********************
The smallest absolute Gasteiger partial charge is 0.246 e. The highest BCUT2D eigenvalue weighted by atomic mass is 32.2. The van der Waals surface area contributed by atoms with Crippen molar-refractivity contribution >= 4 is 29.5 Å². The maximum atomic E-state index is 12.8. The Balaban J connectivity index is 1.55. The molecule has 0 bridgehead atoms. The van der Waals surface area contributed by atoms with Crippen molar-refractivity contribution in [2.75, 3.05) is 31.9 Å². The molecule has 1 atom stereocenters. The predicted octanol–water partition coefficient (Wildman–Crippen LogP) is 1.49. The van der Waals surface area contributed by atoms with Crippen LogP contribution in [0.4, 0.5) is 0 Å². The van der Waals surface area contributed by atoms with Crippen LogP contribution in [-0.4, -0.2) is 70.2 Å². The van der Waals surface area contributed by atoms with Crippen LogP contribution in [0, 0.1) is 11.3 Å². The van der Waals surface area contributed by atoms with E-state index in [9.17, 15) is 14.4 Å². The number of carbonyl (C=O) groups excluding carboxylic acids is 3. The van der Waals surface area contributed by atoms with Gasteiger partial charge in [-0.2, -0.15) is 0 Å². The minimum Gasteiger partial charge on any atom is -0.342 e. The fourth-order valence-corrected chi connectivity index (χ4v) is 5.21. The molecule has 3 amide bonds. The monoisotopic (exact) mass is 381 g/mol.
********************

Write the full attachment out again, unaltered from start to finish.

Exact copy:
The smallest absolute Gasteiger partial charge is 0.246 e. The highest BCUT2D eigenvalue weighted by atomic mass is 32.2. The van der Waals surface area contributed by atoms with Crippen molar-refractivity contribution >= 4 is 29.5 Å². The maximum atomic E-state index is 12.8. The Balaban J connectivity index is 1.55. The molecule has 0 bridgehead atoms. The van der Waals surface area contributed by atoms with Crippen molar-refractivity contribution in [2.75, 3.05) is 31.9 Å². The molecule has 1 atom stereocenters. The predicted octanol–water partition coefficient (Wildman–Crippen LogP) is 1.49. The van der Waals surface area contributed by atoms with Crippen LogP contribution in [0.4, 0.5) is 0 Å². The van der Waals surface area contributed by atoms with Crippen LogP contribution in [-0.4, -0.2) is 70.2 Å². The van der Waals surface area contributed by atoms with Crippen LogP contribution in [0, 0.1) is 11.3 Å². The van der Waals surface area contributed by atoms with E-state index in [9.17, 15) is 14.4 Å². The number of carbonyl (C=O) groups excluding carboxylic acids is 3. The van der Waals surface area contributed by atoms with Gasteiger partial charge in [-0.2, -0.15) is 0 Å². The minimum Gasteiger partial charge on any atom is -0.342 e. The fourth-order valence-corrected chi connectivity index (χ4v) is 5.21. The molecule has 3 amide bonds. The monoisotopic (exact) mass is 381 g/mol.